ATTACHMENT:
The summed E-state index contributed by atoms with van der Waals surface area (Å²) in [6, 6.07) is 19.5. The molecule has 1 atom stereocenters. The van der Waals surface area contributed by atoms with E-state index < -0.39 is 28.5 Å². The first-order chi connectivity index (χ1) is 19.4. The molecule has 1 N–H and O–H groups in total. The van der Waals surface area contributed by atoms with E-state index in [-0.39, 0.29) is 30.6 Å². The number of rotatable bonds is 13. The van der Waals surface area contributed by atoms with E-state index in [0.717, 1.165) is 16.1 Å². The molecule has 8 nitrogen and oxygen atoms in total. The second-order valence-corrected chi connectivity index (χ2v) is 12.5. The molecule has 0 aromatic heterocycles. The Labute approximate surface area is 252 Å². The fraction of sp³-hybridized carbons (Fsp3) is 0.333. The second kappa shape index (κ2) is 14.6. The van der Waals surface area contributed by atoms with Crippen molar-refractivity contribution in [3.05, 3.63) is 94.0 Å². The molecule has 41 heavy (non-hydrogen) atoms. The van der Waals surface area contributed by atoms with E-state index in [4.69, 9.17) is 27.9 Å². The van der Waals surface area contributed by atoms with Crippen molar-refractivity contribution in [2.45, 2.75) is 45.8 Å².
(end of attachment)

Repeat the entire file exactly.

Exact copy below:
The summed E-state index contributed by atoms with van der Waals surface area (Å²) in [6, 6.07) is 19.5. The molecule has 1 atom stereocenters. The van der Waals surface area contributed by atoms with E-state index < -0.39 is 28.5 Å². The first-order chi connectivity index (χ1) is 19.4. The molecule has 1 N–H and O–H groups in total. The van der Waals surface area contributed by atoms with E-state index in [-0.39, 0.29) is 30.6 Å². The number of rotatable bonds is 13. The van der Waals surface area contributed by atoms with E-state index in [0.717, 1.165) is 16.1 Å². The molecule has 8 nitrogen and oxygen atoms in total. The second-order valence-corrected chi connectivity index (χ2v) is 12.5. The molecule has 0 aromatic heterocycles. The Labute approximate surface area is 252 Å². The fraction of sp³-hybridized carbons (Fsp3) is 0.333. The second kappa shape index (κ2) is 14.6. The van der Waals surface area contributed by atoms with Crippen molar-refractivity contribution in [3.05, 3.63) is 94.0 Å². The molecule has 41 heavy (non-hydrogen) atoms. The van der Waals surface area contributed by atoms with E-state index in [4.69, 9.17) is 27.9 Å². The van der Waals surface area contributed by atoms with Crippen molar-refractivity contribution in [2.45, 2.75) is 45.8 Å².